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March 6, 2009

Wine News From Portugal

By Pardhasaradhi Gonuguntla

With wine sales dipping just 2% in the U.S. last quarter many enthusiasts seek greater value for their money. Enter Portuguese wines: Portuguese table wines ranked very highly in end-of-the-year reviews in top wine magazines. Over the past three years, sales of Portuguese table wines have increased 40 percent and red wines grew by 125 percent.

Eight Portuguese wines were listed in Wine Enthusiast’s 2008 “100 Best Buys.” Four of those wines scored 90 or above. Four of Portugal’s wines were also listed in Wine Spectator’s “Top 100” and all of them scored 90 or above.

Madeira and Port wines may be the best-known wines today from Portugal, but they are certainly not alone. Having steadily invested in its wine making industry for the past 20 years, by adding modern equipment, careful cultivation and improving on techniques today, Portugal is making the best wines in its long history. And, 8 percent of Portugal’s landscape is given over to vineyards today and the result is a wide variety of quality wines, each with their own personality.

Two of Portugal’s wine-producing regions are designated as World Heritage Sites by UNESCO. They are the Douro Valley Wine Region as well as the Pico Island Wine Region in the Azores Islands.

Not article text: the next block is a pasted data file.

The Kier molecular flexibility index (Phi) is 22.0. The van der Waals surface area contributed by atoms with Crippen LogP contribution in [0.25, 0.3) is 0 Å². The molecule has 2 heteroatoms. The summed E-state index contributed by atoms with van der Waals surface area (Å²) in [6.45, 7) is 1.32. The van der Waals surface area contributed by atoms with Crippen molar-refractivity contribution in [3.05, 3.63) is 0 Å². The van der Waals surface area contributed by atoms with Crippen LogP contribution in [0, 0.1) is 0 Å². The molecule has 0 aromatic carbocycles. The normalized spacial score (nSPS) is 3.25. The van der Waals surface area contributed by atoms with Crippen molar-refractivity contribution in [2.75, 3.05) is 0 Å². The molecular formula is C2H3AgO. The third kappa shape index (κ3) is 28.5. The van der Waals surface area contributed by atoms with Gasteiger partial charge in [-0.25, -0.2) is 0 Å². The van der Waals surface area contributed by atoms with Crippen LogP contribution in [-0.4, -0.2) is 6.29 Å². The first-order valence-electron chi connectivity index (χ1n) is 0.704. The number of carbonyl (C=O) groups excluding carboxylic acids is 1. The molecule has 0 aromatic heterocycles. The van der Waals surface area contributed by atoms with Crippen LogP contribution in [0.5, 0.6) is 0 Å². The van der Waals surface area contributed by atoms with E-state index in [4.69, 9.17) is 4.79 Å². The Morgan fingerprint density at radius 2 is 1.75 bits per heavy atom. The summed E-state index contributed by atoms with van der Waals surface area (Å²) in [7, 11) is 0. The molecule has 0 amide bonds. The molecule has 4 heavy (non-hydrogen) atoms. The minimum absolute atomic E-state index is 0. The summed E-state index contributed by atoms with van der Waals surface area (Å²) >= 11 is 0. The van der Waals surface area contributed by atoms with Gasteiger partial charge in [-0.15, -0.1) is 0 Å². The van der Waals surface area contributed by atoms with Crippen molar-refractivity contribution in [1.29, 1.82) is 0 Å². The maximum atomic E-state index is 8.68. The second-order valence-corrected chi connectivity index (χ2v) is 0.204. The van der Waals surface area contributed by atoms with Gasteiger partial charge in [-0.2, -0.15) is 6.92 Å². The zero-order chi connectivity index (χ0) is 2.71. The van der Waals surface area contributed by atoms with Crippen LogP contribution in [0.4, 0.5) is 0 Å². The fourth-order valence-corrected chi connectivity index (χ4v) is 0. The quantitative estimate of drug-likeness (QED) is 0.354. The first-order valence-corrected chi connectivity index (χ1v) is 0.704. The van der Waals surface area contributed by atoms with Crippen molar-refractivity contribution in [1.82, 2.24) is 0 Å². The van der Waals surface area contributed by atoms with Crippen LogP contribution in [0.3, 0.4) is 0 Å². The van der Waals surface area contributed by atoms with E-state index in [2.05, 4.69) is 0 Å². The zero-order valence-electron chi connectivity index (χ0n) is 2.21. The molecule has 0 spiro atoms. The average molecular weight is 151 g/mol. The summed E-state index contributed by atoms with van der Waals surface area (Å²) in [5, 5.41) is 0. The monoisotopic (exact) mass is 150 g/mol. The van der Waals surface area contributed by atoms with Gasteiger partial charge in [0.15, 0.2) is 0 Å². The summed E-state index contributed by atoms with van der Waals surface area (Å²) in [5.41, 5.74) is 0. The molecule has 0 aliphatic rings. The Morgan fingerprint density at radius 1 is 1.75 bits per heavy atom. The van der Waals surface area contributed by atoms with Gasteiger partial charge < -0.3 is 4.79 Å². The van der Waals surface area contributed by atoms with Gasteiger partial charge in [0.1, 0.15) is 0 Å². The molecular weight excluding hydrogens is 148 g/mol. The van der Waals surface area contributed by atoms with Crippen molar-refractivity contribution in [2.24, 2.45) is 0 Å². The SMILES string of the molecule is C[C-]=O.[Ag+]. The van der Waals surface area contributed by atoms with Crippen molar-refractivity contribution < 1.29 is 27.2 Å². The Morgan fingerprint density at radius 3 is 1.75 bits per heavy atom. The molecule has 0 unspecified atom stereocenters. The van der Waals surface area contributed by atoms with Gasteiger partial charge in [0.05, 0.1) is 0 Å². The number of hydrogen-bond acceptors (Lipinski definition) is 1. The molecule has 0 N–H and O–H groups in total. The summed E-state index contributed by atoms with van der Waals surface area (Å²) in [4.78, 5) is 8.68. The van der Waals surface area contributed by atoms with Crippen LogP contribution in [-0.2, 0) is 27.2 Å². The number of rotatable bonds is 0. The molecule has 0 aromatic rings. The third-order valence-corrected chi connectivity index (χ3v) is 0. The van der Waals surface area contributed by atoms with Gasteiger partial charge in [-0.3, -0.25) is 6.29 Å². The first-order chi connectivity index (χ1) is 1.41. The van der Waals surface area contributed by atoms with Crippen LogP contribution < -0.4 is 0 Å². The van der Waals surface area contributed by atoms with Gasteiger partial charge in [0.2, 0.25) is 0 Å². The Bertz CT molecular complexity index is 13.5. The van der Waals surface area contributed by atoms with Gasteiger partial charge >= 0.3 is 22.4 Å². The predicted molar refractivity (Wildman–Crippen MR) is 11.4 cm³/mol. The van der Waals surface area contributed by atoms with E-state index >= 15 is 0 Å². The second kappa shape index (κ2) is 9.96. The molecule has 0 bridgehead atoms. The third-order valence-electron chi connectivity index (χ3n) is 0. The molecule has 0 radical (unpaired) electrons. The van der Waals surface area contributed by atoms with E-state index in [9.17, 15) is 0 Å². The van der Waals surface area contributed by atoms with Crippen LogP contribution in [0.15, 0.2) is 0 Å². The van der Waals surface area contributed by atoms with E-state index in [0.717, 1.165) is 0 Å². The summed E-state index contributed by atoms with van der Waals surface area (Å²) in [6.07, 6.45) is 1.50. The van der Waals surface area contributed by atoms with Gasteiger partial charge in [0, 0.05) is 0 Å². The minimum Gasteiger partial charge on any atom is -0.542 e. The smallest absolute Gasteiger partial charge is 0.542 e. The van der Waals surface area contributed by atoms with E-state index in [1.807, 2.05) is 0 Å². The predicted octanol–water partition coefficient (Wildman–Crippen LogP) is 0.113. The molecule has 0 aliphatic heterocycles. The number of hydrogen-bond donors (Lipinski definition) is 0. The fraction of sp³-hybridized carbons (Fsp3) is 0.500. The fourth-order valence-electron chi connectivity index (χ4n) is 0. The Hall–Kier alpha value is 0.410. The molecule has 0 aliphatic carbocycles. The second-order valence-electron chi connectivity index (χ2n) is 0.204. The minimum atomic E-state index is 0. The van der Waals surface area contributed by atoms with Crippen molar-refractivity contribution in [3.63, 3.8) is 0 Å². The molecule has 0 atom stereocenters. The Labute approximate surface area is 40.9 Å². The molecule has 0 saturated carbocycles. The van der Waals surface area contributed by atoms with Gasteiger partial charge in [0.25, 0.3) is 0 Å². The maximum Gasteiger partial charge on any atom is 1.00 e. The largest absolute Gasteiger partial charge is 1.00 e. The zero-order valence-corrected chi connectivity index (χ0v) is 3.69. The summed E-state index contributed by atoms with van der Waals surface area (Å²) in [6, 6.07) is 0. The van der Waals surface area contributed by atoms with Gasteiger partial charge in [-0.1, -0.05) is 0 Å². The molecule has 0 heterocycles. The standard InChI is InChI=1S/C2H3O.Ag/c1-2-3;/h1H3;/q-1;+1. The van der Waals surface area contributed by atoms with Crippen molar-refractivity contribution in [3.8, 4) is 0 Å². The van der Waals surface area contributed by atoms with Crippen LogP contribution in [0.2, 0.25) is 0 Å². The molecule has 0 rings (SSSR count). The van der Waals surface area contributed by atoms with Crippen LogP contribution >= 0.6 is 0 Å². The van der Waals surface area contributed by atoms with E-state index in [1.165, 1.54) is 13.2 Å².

From the plains of the Alentejo towards the south, to the northern valleys of the rivers Dao and Douro, wine country is set among stunning landscapes and are easily toured by car or on bicycle. In the Minho region, the grapes used for the vinho verde wines grow on trellises. The vineyards of the Douro region, the oldest demarcated region in the world and birthplace of Port wine, run in a series of terraces. During the harvest here, throughout the month of September, men can be seen walking the vineyards carrying baskets of grapes, while the women are helping and singing traditional songs as they work or celebrate.

In Centro de Portugal region, the wine routes run through small towns, each steeped with history. Along the River Tejo, the Ribatejo wine region is full of fertile fields that are irrigated when the river here bursts its banks

In the Madeira Islands, September brings grape harvest celebrations and the Madeira Wine Festival. Madeira is one of the best-known wines and first gained popularity among the original European colonists in the United States.

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